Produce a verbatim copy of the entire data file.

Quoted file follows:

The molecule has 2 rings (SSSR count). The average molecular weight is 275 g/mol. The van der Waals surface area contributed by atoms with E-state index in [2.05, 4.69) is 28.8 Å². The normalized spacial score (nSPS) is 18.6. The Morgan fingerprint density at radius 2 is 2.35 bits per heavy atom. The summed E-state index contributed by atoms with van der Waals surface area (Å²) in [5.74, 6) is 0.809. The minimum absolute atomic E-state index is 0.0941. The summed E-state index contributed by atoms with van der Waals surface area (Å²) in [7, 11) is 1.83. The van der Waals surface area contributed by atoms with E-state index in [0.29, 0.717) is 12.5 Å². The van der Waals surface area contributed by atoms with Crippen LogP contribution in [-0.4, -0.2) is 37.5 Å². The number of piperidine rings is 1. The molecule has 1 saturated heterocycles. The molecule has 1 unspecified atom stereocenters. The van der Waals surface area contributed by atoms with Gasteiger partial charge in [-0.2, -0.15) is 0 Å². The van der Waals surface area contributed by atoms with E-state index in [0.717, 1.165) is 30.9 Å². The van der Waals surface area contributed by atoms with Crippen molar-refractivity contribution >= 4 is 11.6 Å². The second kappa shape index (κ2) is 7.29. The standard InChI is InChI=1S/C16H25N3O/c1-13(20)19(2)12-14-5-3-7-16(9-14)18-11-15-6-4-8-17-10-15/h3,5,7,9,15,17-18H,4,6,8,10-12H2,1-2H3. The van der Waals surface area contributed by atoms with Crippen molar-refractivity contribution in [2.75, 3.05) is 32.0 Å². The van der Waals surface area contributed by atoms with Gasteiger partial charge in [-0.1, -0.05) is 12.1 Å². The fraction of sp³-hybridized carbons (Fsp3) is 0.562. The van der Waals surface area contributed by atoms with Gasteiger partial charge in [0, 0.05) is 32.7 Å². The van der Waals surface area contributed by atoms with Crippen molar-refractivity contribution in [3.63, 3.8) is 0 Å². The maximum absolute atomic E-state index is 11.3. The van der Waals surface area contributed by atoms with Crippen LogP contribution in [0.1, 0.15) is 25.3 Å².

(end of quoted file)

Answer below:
The molecule has 2 rings (SSSR count). The average molecular weight is 275 g/mol. The van der Waals surface area contributed by atoms with E-state index in [2.05, 4.69) is 28.8 Å². The normalized spacial score (nSPS) is 18.6. The Morgan fingerprint density at radius 2 is 2.35 bits per heavy atom. The summed E-state index contributed by atoms with van der Waals surface area (Å²) in [5.74, 6) is 0.809. The minimum absolute atomic E-state index is 0.0941. The summed E-state index contributed by atoms with van der Waals surface area (Å²) in [7, 11) is 1.83. The van der Waals surface area contributed by atoms with E-state index in [0.29, 0.717) is 12.5 Å². The van der Waals surface area contributed by atoms with Crippen LogP contribution in [-0.4, -0.2) is 37.5 Å². The number of piperidine rings is 1. The molecule has 1 saturated heterocycles. The molecule has 1 unspecified atom stereocenters. The van der Waals surface area contributed by atoms with Gasteiger partial charge in [-0.2, -0.15) is 0 Å². The van der Waals surface area contributed by atoms with E-state index in [0.717, 1.165) is 30.9 Å². The van der Waals surface area contributed by atoms with Crippen molar-refractivity contribution >= 4 is 11.6 Å². The second kappa shape index (κ2) is 7.29. The standard InChI is InChI=1S/C16H25N3O/c1-13(20)19(2)12-14-5-3-7-16(9-14)18-11-15-6-4-8-17-10-15/h3,5,7,9,15,17-18H,4,6,8,10-12H2,1-2H3. The van der Waals surface area contributed by atoms with Crippen molar-refractivity contribution in [2.75, 3.05) is 32.0 Å². The van der Waals surface area contributed by atoms with Gasteiger partial charge in [-0.1, -0.05) is 12.1 Å². The fraction of sp³-hybridized carbons (Fsp3) is 0.562. The van der Waals surface area contributed by atoms with Gasteiger partial charge in [0, 0.05) is 32.7 Å². The van der Waals surface area contributed by atoms with Crippen molar-refractivity contribution in [3.63, 3.8) is 0 Å². The maximum absolute atomic E-state index is 11.3. The van der Waals surface area contributed by atoms with Crippen LogP contribution in [0.1, 0.15) is 25.3 Å².